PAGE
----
Valentine’s Day: On How It Backfires

The lesser-known origin of the Valentine’s Day name comes from St. Valentine. He was executed for performing marriage ceremonies to Roman soldiers even if it was forbidden. Nowadays Valentine’s Day is an occasion intended to express our lovingness to our romantic partner/s.

And why wouldn’t we join in and miss on the fun, right?

A holiday with risks

If your relationship is anywhere near the rocks, you might want to take note of this: Valentine’s Day can be risky for couples. People are expected to have a lovely dinner, and exchange cards and gifts.  That’s completely fine. However, society is increasingly encouraging to raise one’s expectations. We “should” have the most romantic dinner. It “should” be accompanied by the best drinks. We “should” have a great view afterward.

With the standards raising, a study (Morse & Neuberg, 2004) aimed at finding the holiday’s effect on ordinary couples. The couples actually became more dysfunctional during the Valentine’s season. Here are a couple of reasons why:

1. Valentine’s Day is a great day–to spend cash.

Obviously, a great date would require some amount of spending. Big businesses rejoice at the occasion. Moreover, they aggressively prepare their goods for people to take notice on Valentine’s.

These are only a few of the many Valentine’s messages intended to have a go at your dough. This also happens due to the increased demand for gifts, flowers, and other “necessities” .

2. Expectations are at an all time high.

During Valentine’s season, you just have to get that “perfect” date, with the “perfect” food and “perfect” gifts. Anything less can result in disappointment and unhappiness for the couple. This might even become a source of conflict for some.

3. It provides windows for comparisons.

This could create conflict for relationships that aren’t working well in the first place. If your partner isn’t as caring, understanding, or awesome compared to others, you’d simply feel worse about you as a couple.”He could’ve gotten me a bouquet and chocolates instead of this thing.” “My partner isn’t as caring as him.”

Facebook and other mass media outlets give you plenty of windows to compare your partner, especially on Valentine’s. This is unfortunate since comparing our partners with someone else drains the life out of our relationships. It puts our partners in a negative light, and disconnects us from them. Additionally, negative comparisons can give us the illusion of leaving the relationship for someone else. It’s simply bad.


Wait. Does that mean I shouldn’t join in on Valentine’s Day and go on dates? Definitely not. Continue to express your warm feelings. Make him/her happy. However, be mindful of your expectations. Are your expectations your own, or coming from an unrealistic source?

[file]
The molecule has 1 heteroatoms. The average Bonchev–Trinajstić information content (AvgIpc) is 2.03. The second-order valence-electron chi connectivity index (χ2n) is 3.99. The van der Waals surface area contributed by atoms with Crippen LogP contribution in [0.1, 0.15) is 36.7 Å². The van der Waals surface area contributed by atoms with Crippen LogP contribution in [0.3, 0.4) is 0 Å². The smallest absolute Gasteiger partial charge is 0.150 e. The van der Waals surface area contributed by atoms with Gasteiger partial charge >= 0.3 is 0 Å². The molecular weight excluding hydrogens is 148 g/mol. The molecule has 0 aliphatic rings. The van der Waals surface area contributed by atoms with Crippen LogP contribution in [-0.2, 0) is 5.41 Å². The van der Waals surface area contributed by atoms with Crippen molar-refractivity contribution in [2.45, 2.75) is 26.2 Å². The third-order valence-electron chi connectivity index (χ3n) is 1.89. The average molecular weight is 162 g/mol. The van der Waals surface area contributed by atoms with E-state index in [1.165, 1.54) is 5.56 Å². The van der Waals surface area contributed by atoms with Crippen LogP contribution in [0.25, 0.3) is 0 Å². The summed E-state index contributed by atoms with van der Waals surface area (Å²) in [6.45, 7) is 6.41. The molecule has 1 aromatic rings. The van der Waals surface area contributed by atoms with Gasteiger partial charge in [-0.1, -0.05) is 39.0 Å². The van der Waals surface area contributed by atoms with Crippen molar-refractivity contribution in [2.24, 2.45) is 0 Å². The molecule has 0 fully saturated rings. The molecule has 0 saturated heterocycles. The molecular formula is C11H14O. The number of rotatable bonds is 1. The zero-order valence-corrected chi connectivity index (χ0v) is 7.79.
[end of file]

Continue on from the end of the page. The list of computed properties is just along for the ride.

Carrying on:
Also, it would be a tragedy to limit romance and lovingness on a single day per year.

Valentine’s Day is a great fire on the kindling that is your relationship.  Make yours burn for all years to come.  Don’t settle for just a holiday. Make an effort to express your affection daily. Send her flowers on a random day. Give him a love letter or express your gratitude. The list is endless.



Morse, K. A., & Neuberg, S. L. (2004). How do holidays influence relationship processes and outcomes? Examining the instigating and catalytic effects of Valentine’s Day. Personal Relationships, 11(4), 509-527. doi:10.1111/j.1475-6811.2004.00095.x

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13 thoughts on “Valentine’s Day: On How It Backfires”

  • Great post! It’s true you shouldn’t just base it all on Valentine’s day but continue to express those warm feelings consistently. I like the love letter idea! Will use it! Thanks

  • Haha! I used to be someone who really hated Valentines Day, not because I didn’t have a lover back then, but because of long queues at restaurants, heavy traffic (I used to work somewhere where there were a lot of flowershops near the streets), all those bitter posts on FB and friends who whines about not getting the “perfect” date or gift.

    Got a friend who was supposed to treat his girlf on a fancy dinner but he didn’t made a reservation because he didn’t expect lots of people (like hello!! it’s Valentines) and the girl got impatient so she suggested they go home. He didn’t prepare any gift, girl got mad at him for being sweet on ordinary days but why not on Valentines. *facepalm*

  • I’ve never celebrated Valentines Day even way back when I was still in a relationship. For me, it’s just a normal day. The most important thing is that you continue to shower love and care to your loved ones every single day.

  • Indeed, let’s celebrate love on a daily basis! Plus, I hope people bring back the old-school romantic ways. More effort not necessarily expensive. 🙂

  • I really like this post. I had some weird feelings this V-day as I was not in the same place as my SO, and it was hard not having all of the grand gestures and a nice dinner. I really had to step back and realize what was important, and that I don’t need a holiday to show my love.

  • This post nailed it! 😀 Everyday is valentines day. People should not just consider 14th valentines day and spend money on that day. Valentines day is the day of insecurities for those who are expecting too much from their partners. And another thing, efforts aren’t expensive. (Y)

  • I totally agree. Valentine’s Day has become pretty predictable nowadays. I like it when you said “Valentines day is a great day to SPEND CASH. Urgh. Gets a head shot. Hahaha. Great post!

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